DIY remodels are not for the faint of heart. They aren’t ideal for young newlyweds who would seek college degrees, career changes, face a grounding diagnosis of M.S. and its roller coaster of treatments, and a 6-year journey of unsuccessful fertility treatments, all to end up with the unscientifically-aided birth of four children in four years! Life has been chaotic and sort of a blur. I’ll never forget that my house lacked a kitchen for three years, that only naked rafters divided my first and second stories for months, or being six months pregnant, bathing in a kiddie pool, using a shower hose attached to the free mud sink I had picked up off the roadside. It sounds crazy, but it brings me IMMENSE joy and pride thinking of those moments. Within those stinky, sweaty hours of work, there were moments of learning, growing, and connecting I could not have experienced in any other capacity.

I realize I haven’t provided any specific design tips, so here’s my first bit of advice (and the moral to my introductory story): love the project THROUGH the pain. Just like my house, one that has put my husband, myself, and many of our friends/family through hell, it is to be appreciated at EVERY. STEP. OF. THE. PROCESS. Because even if you find yourself enduring a project that stretches your patience, your ability to see the good bones and maintain the vision will end up paying in dividends. 

Don’t lose faith in it, and your home will be fiercely loyal, providing you solace, safety, and escape, no matter how chaotic its contents may be. And for that, my friends, you must know its worth, no matter what stage of life you are in! 

This is Home – July 2020

Countertop considerations

by Anastasia Reetz

Kitchen countertops are a primary feature of any kitchen. Not only do they offer an aesthetic layout to the space, countertops also provide essential workspace. With so many different types and styles of countertops, making the perfect choice to suit your needs, tastes and desires may be somewhat of a challenge. Because countertop selection is one of the most important decisions about your kitchen, it requires thought, understanding and insight. As such, I put together a short list of surfaces to help you navigate the myriad choices available to you.

Laminate

TREND ALERT: A leathered finish is one option.

With improved graphics, longer-lasting surfaces, and better edging techniques, laminate countertops are finding their way into more homes. They are much more cost-effective than other man-made or natural products. One of the biggest sticking points was the undermounting of the sink. Traditionally, this has not been possible. But more recently, with high-pressure laminates and waterproof rolled edges, undermount sinks can be successfully and safely bonded to the bottom of laminate countertops.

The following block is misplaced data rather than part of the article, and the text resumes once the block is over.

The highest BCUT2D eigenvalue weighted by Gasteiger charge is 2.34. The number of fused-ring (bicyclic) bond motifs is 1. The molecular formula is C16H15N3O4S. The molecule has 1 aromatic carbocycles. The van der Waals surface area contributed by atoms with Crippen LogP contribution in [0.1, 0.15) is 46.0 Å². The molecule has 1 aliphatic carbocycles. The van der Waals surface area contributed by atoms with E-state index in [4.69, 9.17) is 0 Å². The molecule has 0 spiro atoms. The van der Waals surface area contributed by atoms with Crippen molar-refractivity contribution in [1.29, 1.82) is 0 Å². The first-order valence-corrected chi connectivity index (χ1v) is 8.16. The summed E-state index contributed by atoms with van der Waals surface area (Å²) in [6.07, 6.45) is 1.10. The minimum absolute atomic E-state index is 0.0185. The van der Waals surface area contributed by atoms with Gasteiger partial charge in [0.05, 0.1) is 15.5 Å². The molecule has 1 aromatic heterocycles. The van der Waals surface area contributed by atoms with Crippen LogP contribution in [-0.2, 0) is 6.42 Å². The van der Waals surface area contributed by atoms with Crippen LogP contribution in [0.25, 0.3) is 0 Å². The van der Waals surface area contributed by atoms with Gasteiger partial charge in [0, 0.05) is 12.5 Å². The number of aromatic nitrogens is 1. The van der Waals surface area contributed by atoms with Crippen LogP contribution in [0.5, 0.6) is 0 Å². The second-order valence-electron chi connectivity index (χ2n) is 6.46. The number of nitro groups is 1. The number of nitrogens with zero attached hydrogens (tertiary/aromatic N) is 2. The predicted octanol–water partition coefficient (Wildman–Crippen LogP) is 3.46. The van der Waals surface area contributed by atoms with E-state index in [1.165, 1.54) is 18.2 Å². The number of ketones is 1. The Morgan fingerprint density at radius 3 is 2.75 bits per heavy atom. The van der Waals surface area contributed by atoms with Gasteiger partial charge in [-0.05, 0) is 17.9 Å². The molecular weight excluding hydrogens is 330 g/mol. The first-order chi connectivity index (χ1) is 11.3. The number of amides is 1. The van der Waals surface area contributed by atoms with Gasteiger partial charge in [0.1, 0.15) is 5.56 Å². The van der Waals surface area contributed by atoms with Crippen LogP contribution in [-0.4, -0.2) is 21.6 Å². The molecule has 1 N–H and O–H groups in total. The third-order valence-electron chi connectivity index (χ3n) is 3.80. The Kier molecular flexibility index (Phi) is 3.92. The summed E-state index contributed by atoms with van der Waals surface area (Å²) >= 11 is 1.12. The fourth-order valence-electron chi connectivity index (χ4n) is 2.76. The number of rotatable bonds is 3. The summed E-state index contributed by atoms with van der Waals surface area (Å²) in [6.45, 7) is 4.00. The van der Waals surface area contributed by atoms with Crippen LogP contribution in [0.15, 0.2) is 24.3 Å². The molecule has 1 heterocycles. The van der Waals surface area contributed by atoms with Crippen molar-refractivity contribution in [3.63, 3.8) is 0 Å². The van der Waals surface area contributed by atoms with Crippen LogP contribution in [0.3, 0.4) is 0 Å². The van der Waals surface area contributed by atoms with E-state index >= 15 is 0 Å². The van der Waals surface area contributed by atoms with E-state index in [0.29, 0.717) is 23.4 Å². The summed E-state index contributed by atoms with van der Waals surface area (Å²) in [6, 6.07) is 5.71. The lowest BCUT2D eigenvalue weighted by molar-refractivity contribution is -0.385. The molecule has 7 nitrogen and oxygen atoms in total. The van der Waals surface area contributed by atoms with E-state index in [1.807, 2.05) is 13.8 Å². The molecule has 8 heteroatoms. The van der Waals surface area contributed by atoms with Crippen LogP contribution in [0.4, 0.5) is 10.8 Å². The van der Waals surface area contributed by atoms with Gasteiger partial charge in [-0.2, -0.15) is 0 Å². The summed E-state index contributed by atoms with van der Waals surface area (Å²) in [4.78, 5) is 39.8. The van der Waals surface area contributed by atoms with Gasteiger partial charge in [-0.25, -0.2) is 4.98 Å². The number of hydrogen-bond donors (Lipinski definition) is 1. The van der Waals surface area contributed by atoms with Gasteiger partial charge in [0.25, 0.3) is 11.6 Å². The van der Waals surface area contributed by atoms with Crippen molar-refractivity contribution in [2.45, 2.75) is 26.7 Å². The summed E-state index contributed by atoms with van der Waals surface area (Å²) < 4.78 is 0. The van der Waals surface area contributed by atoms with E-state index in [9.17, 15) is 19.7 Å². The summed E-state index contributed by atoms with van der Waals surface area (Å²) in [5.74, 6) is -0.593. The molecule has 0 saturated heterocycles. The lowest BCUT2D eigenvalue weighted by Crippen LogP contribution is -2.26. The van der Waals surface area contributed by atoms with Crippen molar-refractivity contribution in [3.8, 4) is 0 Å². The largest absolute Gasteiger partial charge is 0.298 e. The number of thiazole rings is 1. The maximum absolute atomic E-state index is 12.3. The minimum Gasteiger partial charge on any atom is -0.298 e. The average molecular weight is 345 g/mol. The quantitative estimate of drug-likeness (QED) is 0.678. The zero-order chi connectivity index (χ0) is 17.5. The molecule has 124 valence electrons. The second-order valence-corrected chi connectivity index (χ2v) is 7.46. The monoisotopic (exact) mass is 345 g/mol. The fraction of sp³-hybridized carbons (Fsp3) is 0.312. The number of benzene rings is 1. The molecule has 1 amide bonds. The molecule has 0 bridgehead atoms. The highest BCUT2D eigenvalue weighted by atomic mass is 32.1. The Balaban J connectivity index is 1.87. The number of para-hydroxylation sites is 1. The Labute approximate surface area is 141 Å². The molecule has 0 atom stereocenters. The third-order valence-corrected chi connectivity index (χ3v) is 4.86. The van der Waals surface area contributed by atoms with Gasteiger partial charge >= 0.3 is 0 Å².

Marble

TREND ALERT: extending the countertop material up the backsplash.

Marble countertops consistently remain the top choice for many homeowners, primarily because they offer a lovely, natural pattern and colors not typically found in other types of natural stone. As beautiful as it is, marble lacks general durability that’s required in some kitchens. It is a more porous stone by nature and requires good sealers to help with staining and a more gentle care since it is a softer stone as well.

Quartz

Quartz countertops are often called engineered countertops because they are fabricated from natural silicon dioxide and synthetic materials. Loose quartz makes up about 93 percent of the material. It is blended with a binder and pigment and then formed into countertops.

Being a man-made product, it has an advantage in consistency over natural products. Quartz requires very little maintenance. It wipes clean with a damp cloth. Abrasive cleaners should not be used on quartz, and they really aren’t needed. Ease of maintenance is the main advantage quartz countertops have over quartzite.

Quartzite

While more expensive than granites, marble and quartz, quartzite countertops have become very popular. It boasts a sophisticated look, natural strength and low maintenance. Each slab will vary as it is uniquely created by nature. Quartzite resists extreme heat and cold and will not burn, scorch, or discolor. If you do have a scratch, it can be easily repaired or re-finished if needed.

Granite

TREND ALERT: Dark countertops add drama and sophistication.

Granite remains a popular choice in countertops for its beauty, durability and its selection. Granite is extremely hard to scratch and it tends to withstand normal wear and tear of daily kitchen activities. When properly sealed granite can last a very long time, and complement your kitchen in a subtle way or be a showstopper and a center of attention.